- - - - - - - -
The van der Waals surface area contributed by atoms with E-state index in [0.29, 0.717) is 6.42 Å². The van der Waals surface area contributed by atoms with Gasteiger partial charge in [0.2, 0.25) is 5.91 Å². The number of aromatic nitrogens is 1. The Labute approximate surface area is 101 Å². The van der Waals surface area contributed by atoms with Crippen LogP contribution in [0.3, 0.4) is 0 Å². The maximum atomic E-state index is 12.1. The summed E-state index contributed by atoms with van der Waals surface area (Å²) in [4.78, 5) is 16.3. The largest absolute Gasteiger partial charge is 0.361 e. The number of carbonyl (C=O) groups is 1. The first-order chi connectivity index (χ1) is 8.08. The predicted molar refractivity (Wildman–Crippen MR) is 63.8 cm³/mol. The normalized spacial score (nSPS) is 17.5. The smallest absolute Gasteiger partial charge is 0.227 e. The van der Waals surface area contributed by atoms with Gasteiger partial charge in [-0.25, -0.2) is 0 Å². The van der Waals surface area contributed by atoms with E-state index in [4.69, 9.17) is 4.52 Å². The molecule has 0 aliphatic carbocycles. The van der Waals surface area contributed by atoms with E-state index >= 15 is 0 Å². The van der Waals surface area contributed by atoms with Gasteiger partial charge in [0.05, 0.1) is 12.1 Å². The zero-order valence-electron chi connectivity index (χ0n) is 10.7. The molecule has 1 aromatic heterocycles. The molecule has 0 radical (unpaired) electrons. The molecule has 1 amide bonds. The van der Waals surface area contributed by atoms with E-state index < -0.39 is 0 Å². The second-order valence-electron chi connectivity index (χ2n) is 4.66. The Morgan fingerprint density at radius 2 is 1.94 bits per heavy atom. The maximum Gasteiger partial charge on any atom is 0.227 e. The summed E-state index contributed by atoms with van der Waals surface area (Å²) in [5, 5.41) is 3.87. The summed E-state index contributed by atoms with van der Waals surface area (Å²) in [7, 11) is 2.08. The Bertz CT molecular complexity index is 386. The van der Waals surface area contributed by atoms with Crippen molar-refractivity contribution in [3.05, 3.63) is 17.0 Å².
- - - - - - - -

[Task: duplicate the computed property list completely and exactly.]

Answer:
The van der Waals surface area contributed by atoms with E-state index in [0.29, 0.717) is 6.42 Å². The van der Waals surface area contributed by atoms with Gasteiger partial charge in [0.2, 0.25) is 5.91 Å². The number of aromatic nitrogens is 1. The Labute approximate surface area is 101 Å². The van der Waals surface area contributed by atoms with Crippen LogP contribution in [0.3, 0.4) is 0 Å². The maximum atomic E-state index is 12.1. The summed E-state index contributed by atoms with van der Waals surface area (Å²) in [4.78, 5) is 16.3. The largest absolute Gasteiger partial charge is 0.361 e. The number of carbonyl (C=O) groups is 1. The first-order chi connectivity index (χ1) is 8.08. The predicted molar refractivity (Wildman–Crippen MR) is 63.8 cm³/mol. The normalized spacial score (nSPS) is 17.5. The smallest absolute Gasteiger partial charge is 0.227 e. The van der Waals surface area contributed by atoms with Gasteiger partial charge in [-0.25, -0.2) is 0 Å². The van der Waals surface area contributed by atoms with E-state index in [4.69, 9.17) is 4.52 Å². The molecule has 0 aliphatic carbocycles. The van der Waals surface area contributed by atoms with E-state index >= 15 is 0 Å². The van der Waals surface area contributed by atoms with Gasteiger partial charge in [0.05, 0.1) is 12.1 Å². The zero-order valence-electron chi connectivity index (χ0n) is 10.7. The molecule has 1 aromatic heterocycles. The molecule has 0 radical (unpaired) electrons. The molecule has 1 amide bonds. The van der Waals surface area contributed by atoms with E-state index < -0.39 is 0 Å². The second-order valence-electron chi connectivity index (χ2n) is 4.66. The Morgan fingerprint density at radius 2 is 1.94 bits per heavy atom. The maximum Gasteiger partial charge on any atom is 0.227 e. The summed E-state index contributed by atoms with van der Waals surface area (Å²) in [5, 5.41) is 3.87. The summed E-state index contributed by atoms with van der Waals surface area (Å²) in [7, 11) is 2.08. The Bertz CT molecular complexity index is 386. The van der Waals surface area contributed by atoms with Crippen molar-refractivity contribution in [3.05, 3.63) is 17.0 Å².